Teaching Assistant - Thomas More

Teaching Linux Essentials: Insights on Student Types, Learning Styles & Simplifying Complex Concepts for Success.

Teaching Assistant - Thomas More
Image by me. Generated by Midjourney.

During my time at the Thomas More University of Applied Sciences I was a teaching assistant for the course Linux Essentials. Between September and November 2022 I was teaching first year students about Linux. This course consists of the very basics of Linux and answers questions like "What is a kernel?", "What is a shell?" and "What is BASH?".


In my secondary school I had the opportunity to teach my fellow students about a few IT related things, for example the git version control system. My experience with this was that students are generally not really interested in actually learning interesting things, but rather just do just enough to pass their year and get their grade. There are of course always some exceptions to this, but this was the general feeling I had in secondary school.

I was thus very interested if college students would act the same way. When I got to be a teaching assistant I was very relieved to see that this all changed. During this course I had the opportunity to help lots of students and get to know more about them. This eventually led me to a few insights:

  • Types of students
  • Multiple ways of explaining something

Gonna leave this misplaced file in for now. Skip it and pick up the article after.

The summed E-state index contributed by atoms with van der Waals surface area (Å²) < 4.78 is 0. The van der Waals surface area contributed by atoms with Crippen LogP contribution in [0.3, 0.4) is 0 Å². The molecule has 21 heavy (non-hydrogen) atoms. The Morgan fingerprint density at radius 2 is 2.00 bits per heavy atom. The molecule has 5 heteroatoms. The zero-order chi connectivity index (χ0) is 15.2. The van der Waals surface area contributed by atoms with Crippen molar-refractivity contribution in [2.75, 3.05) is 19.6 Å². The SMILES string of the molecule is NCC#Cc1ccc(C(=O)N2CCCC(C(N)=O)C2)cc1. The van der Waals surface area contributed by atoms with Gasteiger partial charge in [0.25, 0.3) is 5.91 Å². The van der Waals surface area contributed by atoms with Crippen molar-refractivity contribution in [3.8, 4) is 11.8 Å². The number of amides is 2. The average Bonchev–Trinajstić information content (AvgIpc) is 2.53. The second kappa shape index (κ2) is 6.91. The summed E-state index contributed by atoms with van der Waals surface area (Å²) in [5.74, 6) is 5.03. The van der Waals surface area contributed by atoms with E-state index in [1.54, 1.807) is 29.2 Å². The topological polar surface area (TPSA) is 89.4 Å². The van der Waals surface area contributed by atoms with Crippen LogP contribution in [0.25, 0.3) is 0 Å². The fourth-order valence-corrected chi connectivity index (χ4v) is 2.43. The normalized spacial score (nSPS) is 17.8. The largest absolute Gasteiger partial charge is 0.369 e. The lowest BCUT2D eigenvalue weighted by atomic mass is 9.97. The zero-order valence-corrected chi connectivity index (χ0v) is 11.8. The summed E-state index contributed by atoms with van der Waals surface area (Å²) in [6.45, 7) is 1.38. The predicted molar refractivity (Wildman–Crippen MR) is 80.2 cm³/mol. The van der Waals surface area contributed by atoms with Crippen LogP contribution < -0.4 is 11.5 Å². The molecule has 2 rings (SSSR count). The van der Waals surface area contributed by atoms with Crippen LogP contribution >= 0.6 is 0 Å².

Types of students

This was a very nice insight to gain, and not only applies to students, but to more people. Some students are great at self-study, whilst others really need the guidance and coaching of a classroom environment. My key takeaway from this is to listen to the person, and help them in the best way possible.

Multiple ways of explaining something

When a student asked me a question, I answered it in a technical way that made sense from a technical point of view. However, I was dealing with students from a lot of different backgrounds, of which a few never even heard about Linux or a kernel or anything related. Therefore, I found out that a good solution to this was to abstract the technical things into more common day things. I also found that it was a good idea to point students into the direction of where and how to find useful information about certain topics. For example the Linux man pages, StackOverflow and online documentation.


All-in-all I really liked doing this. I got to improve upon my soft-skills and refine them. I will definitely be able to apply this knowledge in the professional field.